In the wake of the protests following a grand jury’s failure to indict Darren Wilson for killing Michael Brown, President Obama met Monday with civil rights leaders and, separately, with a group of young activist leaders and told them that the task at hand is to initiate a “sustained conversation” that addresses the “simmering distrust that exists between too many police departments and too many communities of color.”
Two days later, a grand jury in New York City failed to indict the white police officer whose chokehold killed Eric Garner as bystanders taped the incident. “We are not going to let up until we see a strengthening of the trust and a strengthening of the accountability,” President Obama said on Wednesday.
Black men are not dying at the hands of (mostly) white cops – nor are those cops being excused from legal responsibility – because of mutual distrust between black and brown people and law enforcement agencies. To suggest so simply, and perhaps deliberately, mistakes the symptom for the disease.
Trust, or lack thereof, is based on lived experience, and it is the actions of law enforcement in communities of color that has eroded black and brown Americans’ trust. To present the situation as mutual distrust not only obscures the specific causes of that distrust – it intimates that everyone is equally responsible for the problem. The call for “conversation” as the solution then reinforces this idea that the legitimate problems with law enforcement vocalized by minority communities are really all just one big misunderstanding.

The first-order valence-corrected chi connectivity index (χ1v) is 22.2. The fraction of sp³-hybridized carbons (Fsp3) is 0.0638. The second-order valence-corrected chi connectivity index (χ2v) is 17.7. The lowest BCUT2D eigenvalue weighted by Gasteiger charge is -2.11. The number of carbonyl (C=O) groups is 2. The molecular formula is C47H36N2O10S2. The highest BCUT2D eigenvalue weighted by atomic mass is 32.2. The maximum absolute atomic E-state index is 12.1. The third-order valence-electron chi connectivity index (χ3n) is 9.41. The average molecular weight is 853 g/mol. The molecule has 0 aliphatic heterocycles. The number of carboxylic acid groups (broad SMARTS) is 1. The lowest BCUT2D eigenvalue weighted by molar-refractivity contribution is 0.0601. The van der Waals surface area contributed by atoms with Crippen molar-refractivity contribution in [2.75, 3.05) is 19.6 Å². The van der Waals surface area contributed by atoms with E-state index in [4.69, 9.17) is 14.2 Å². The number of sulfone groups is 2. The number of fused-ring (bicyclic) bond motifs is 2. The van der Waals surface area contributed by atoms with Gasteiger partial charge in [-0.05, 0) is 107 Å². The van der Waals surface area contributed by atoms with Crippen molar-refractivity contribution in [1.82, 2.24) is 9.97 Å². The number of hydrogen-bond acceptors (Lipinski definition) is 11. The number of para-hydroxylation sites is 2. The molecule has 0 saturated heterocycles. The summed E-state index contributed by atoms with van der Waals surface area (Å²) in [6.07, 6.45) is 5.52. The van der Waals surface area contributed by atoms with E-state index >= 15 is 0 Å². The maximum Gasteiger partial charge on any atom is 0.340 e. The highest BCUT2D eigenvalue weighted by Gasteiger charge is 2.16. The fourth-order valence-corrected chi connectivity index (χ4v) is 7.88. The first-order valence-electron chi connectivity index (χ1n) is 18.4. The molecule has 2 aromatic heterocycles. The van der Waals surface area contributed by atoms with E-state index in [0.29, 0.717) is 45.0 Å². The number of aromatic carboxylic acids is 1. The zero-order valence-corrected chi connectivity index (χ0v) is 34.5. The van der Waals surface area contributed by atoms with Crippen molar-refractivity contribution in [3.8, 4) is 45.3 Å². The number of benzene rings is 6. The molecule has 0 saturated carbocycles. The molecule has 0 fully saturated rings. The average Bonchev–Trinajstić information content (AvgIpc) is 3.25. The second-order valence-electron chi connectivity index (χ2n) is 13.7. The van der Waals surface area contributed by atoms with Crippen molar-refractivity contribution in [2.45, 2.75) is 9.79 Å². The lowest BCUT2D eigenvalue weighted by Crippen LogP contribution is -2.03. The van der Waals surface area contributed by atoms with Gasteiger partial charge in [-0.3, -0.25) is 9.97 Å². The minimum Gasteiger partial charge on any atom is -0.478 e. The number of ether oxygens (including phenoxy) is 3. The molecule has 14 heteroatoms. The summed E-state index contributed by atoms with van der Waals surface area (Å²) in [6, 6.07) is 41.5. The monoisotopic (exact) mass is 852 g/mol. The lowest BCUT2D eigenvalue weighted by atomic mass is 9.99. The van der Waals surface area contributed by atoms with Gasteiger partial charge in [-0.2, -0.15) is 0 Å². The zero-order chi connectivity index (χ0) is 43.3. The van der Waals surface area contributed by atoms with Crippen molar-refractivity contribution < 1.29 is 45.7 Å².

Our political leaders should not begin to offer solutions for a problem if they won’t even name it: systemic, institutional racism exists in police forces throughout our country.
“Power concedes nothing without a demand,” Frederick Douglass famously said. “Those who profess to favor freedom, and yet depreciate agitation, are men who want crops without plowing up the ground.”
From the prosecutor and the grand juries in Ferguson and Staten Island to the halls of Congress – where reform ideas like the End Racial Profiling Act or the Stop Militarizing Law Enforcement Act have hit a dead end – and a thousand places in between, our government institutions have been largely unresponsive to demands for real structural reform. Much like the pro-democracy protests in Hong Kong, grassroots protests in Missouri and New York and across the country – including the hundreds of actions of civil disobedience, bridge and highway shutdowns, and walkouts – are the engines of change, and communities and grassroots organizers are the ones providing the concrete solutions to the problem.
“As young people of color who are often criminalized for our mere existence,” explained Phillip Agnew, the executive director of Dream Defenders, “we are the experts in how our communities are treated by law enforcement. We accepted the president’s invitation so that we could present our expertise and needed policy changes.”
Ferguson Action, a growing national coalition of activist groups from affected communities, already has a national proposal full of needed reforms, including: a comprehensive federal Department of Justice review of police abuse; the development of use-of-force standards and recommendations for training; the use of DOJ funds to support and implement community oversight mechanisms; the withdrawal of DOJ funds from police departments engaging in discriminatory practices; and the demilitarization of local police departments.